Climate change: how to build a CO2 processing artificial tree
Can you build the equivalent of 37,000 trees into a suitcase? Twelve, a tiny start-up founded by three Stanford graduates believes its lab holds the secret to reducing climate change. Their technology turns unwanted CO2 into useful products such as car parts, trainers, and alcohol
Produced and edited by Tom Hannen. Camera operator Matthew Caton. Graphic illustration by Ian Bott
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We're just outside this unassuming building in Berkeley, California, where a team of 50 people is working on one of the biggest problems for climate change. Founded by three Stanford graduates, Twelve is trying to take capturing carbon and repurpose it so that they can re-enter the supply chain and become the building block for everything from shoes to your next fancy car. We're going to speak with Kendra Kuhl, one of the three co-founders and the chief technology officer. And she's going to give us a tour of the lab and just answer our questions about how feasible is this.
Could you explain just in the most basic terms what is it that you've done and what are you aiming to do? Because when I read it on paper it sounds just like crazy, ambitious, and perhaps like too pie in the sky. It sounds extremely difficult.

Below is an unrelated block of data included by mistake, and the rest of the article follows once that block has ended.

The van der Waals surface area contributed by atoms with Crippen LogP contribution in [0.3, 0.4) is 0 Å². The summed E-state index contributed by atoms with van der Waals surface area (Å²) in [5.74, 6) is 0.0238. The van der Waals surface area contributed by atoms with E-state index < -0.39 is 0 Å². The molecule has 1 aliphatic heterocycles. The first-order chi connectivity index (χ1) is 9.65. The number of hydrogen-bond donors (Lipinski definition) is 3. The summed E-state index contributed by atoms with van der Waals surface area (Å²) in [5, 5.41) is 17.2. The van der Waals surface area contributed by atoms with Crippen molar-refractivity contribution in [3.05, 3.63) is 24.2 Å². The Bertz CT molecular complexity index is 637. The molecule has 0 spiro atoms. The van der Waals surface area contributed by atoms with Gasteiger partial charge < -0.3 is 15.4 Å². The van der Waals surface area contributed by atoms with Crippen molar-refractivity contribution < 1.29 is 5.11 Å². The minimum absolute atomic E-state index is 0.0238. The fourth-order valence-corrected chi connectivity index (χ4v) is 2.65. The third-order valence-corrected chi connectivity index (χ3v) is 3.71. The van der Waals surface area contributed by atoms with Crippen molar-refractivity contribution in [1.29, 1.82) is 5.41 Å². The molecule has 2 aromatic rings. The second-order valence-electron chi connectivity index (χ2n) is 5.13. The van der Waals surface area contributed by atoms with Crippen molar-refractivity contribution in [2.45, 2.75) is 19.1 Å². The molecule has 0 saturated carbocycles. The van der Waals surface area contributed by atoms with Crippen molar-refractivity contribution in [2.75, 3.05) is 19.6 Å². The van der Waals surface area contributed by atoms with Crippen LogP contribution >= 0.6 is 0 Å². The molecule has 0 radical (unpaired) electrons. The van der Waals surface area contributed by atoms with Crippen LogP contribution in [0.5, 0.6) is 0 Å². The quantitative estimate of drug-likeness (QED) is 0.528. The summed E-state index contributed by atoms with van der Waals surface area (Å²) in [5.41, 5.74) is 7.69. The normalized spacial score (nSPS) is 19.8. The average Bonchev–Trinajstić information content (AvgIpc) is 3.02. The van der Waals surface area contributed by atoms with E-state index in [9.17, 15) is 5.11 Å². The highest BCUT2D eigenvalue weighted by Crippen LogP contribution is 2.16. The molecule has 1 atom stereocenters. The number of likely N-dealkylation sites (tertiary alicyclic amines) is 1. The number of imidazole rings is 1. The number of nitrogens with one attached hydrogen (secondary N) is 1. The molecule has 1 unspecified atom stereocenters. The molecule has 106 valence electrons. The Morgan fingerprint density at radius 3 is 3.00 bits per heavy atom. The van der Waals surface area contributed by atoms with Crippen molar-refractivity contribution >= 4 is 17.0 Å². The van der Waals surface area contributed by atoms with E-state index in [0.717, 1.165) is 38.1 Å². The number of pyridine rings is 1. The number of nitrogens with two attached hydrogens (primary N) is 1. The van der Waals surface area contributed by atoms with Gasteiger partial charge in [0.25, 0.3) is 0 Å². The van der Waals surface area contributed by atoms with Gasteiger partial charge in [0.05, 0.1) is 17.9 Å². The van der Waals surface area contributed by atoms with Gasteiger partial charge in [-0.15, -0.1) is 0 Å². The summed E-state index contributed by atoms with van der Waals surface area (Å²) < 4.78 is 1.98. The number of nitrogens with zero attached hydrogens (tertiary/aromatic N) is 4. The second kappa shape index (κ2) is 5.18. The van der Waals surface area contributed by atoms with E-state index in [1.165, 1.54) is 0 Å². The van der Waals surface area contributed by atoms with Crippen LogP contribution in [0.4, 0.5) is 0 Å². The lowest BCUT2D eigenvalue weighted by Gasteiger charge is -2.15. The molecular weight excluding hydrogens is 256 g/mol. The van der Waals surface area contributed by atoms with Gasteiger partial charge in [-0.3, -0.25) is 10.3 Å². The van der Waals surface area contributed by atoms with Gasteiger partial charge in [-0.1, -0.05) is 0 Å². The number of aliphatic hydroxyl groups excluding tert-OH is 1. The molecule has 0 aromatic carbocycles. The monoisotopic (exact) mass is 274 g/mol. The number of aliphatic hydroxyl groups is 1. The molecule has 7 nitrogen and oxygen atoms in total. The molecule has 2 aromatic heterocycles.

So the core technology of the company is a catalyst that allows us to break apart carbon dioxide molecules and reform the carbon and oxygen and hydrogen from water into new compounds. So we can take carbon dioxide from anywhere. Instead of that carbon dioxide being emitted to the sky, transform it back into essential products. Or we can, if coupled to direct air capture, suck that carbon out of the air and then make it into something useful again.
The idea of reusing the carbon we've already extracted is a key part of the circular economy, a grand hope that society can re-engineer the way goods are designed, manufactured, and recycled. The concept is being embraced by some of the world's largest companies, including Apple, which says that it hopes to make all of its products using recycled materials; and Ford, which is already building 3D printed car components out of what it calls waste powder.